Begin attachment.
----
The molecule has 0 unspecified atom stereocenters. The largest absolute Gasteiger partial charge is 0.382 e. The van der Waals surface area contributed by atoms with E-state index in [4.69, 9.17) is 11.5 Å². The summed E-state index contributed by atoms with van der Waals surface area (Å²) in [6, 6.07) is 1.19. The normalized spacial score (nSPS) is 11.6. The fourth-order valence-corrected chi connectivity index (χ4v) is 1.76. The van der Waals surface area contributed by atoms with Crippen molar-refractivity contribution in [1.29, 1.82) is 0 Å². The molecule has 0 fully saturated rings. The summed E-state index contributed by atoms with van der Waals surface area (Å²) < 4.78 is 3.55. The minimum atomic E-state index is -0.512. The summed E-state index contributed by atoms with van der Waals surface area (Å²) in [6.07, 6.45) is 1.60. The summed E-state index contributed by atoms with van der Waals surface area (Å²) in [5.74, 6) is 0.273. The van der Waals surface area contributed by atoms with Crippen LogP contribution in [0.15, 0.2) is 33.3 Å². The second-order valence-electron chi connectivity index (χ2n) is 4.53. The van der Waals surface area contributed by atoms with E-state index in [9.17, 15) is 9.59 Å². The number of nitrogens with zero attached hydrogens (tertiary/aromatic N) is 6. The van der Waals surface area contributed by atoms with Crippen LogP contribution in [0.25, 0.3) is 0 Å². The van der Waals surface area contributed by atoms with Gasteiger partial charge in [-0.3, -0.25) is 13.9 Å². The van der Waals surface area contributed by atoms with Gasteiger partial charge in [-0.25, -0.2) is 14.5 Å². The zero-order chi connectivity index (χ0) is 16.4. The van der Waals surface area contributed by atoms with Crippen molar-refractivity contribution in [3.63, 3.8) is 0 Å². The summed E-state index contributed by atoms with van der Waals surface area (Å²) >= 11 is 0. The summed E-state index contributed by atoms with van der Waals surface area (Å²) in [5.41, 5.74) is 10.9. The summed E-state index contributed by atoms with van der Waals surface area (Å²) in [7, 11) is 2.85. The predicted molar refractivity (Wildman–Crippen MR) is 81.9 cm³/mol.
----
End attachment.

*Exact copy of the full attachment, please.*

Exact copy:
The molecule has 0 unspecified atom stereocenters. The largest absolute Gasteiger partial charge is 0.382 e. The van der Waals surface area contributed by atoms with E-state index in [4.69, 9.17) is 11.5 Å². The summed E-state index contributed by atoms with van der Waals surface area (Å²) in [6, 6.07) is 1.19. The normalized spacial score (nSPS) is 11.6. The fourth-order valence-corrected chi connectivity index (χ4v) is 1.76. The van der Waals surface area contributed by atoms with Crippen molar-refractivity contribution in [1.29, 1.82) is 0 Å². The molecule has 0 fully saturated rings. The summed E-state index contributed by atoms with van der Waals surface area (Å²) < 4.78 is 3.55. The minimum atomic E-state index is -0.512. The summed E-state index contributed by atoms with van der Waals surface area (Å²) in [6.07, 6.45) is 1.60. The summed E-state index contributed by atoms with van der Waals surface area (Å²) in [5.74, 6) is 0.273. The van der Waals surface area contributed by atoms with Crippen LogP contribution in [0.15, 0.2) is 33.3 Å². The second-order valence-electron chi connectivity index (χ2n) is 4.53. The van der Waals surface area contributed by atoms with E-state index in [9.17, 15) is 9.59 Å². The number of nitrogens with zero attached hydrogens (tertiary/aromatic N) is 6. The van der Waals surface area contributed by atoms with Crippen LogP contribution in [0.25, 0.3) is 0 Å². The van der Waals surface area contributed by atoms with Gasteiger partial charge in [-0.3, -0.25) is 13.9 Å². The van der Waals surface area contributed by atoms with Gasteiger partial charge in [-0.25, -0.2) is 14.5 Å². The zero-order chi connectivity index (χ0) is 16.4. The van der Waals surface area contributed by atoms with Crippen molar-refractivity contribution in [3.63, 3.8) is 0 Å². The summed E-state index contributed by atoms with van der Waals surface area (Å²) >= 11 is 0. The summed E-state index contributed by atoms with van der Waals surface area (Å²) in [5.41, 5.74) is 10.9. The summed E-state index contributed by atoms with van der Waals surface area (Å²) in [7, 11) is 2.85. The predicted molar refractivity (Wildman–Crippen MR) is 81.9 cm³/mol.